The light becomes lighter and colour is drawn out, this provides us with a fairytale like image as it far from the reality signified in the film. Here I mean that in the films everyday cinematic language, colours are normal, setting and light have a reoccurrence however when Franny uses memory to envisage her fairytale fantasy. The image we are shown is completely different to the one that marks reality. The idea that love conquers all that her father fell in love and it didn’t matter about the other woman holds the fairytale ideal. We also know it is fairytale like as it holds certain characteristics that we hold as fairytale like. Andrew: 1984). Another account in which we fairytale and childhood can be interpereted, is the way in which Franny holds a childlike state, she is dazzled by the world around her and is excited by danger. This analysis is seen throughout the film, she is watching through a Childs eyes. By the end of the film Franny adapts a child like romance. She runs out the house and behaves erratically, she follows a man into the car with no hesitation and her child like behaviour is drawn closer when she wakes up in the car as if a child, and is excited by where she is and where she is going.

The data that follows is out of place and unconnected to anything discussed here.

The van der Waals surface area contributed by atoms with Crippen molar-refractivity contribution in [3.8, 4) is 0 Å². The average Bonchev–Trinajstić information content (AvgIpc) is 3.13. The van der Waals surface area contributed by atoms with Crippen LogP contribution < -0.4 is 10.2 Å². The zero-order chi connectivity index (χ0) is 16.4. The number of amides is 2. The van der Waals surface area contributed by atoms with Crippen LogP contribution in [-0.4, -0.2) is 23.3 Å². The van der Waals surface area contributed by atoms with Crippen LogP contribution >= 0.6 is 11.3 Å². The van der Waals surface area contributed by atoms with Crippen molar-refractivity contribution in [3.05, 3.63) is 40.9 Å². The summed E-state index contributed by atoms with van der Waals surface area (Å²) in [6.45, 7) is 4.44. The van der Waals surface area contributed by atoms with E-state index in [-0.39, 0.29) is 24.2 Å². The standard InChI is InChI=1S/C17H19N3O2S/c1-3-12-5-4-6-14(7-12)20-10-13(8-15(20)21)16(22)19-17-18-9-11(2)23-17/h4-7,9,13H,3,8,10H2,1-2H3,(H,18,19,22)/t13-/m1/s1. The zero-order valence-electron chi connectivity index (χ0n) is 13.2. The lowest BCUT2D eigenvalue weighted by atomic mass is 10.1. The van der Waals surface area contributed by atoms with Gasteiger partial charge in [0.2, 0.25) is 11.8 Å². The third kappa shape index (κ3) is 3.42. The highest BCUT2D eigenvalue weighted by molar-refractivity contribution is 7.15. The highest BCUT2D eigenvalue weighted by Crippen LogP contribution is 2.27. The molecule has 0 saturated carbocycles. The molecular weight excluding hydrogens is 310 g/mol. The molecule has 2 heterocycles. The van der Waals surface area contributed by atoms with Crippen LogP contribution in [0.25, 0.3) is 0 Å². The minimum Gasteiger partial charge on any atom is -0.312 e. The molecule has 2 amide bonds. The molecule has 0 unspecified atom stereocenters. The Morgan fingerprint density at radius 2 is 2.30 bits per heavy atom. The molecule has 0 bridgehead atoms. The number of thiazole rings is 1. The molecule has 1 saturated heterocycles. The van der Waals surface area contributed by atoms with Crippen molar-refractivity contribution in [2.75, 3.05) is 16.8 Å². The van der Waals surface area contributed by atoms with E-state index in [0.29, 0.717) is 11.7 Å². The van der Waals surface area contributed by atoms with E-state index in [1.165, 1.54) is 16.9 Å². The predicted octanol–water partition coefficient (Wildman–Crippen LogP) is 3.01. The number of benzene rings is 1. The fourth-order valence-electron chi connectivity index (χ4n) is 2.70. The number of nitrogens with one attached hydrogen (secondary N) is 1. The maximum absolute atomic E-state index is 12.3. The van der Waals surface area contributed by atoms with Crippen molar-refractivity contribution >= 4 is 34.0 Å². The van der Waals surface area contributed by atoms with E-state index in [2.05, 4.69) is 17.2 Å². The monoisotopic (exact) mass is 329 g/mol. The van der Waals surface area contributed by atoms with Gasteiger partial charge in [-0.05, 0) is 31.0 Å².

Her amazement reels the child behaviour to an end when she finally shots the murderer and its as if she has grown up or been born again as a new person who loses her ability to fight, when she is covered in blood and is ignored by society shows her rejection she walks in solitude and engages in no conversation her emotionless character that then returns to her home and to the detective without even conversing with him shows her lack of defeat.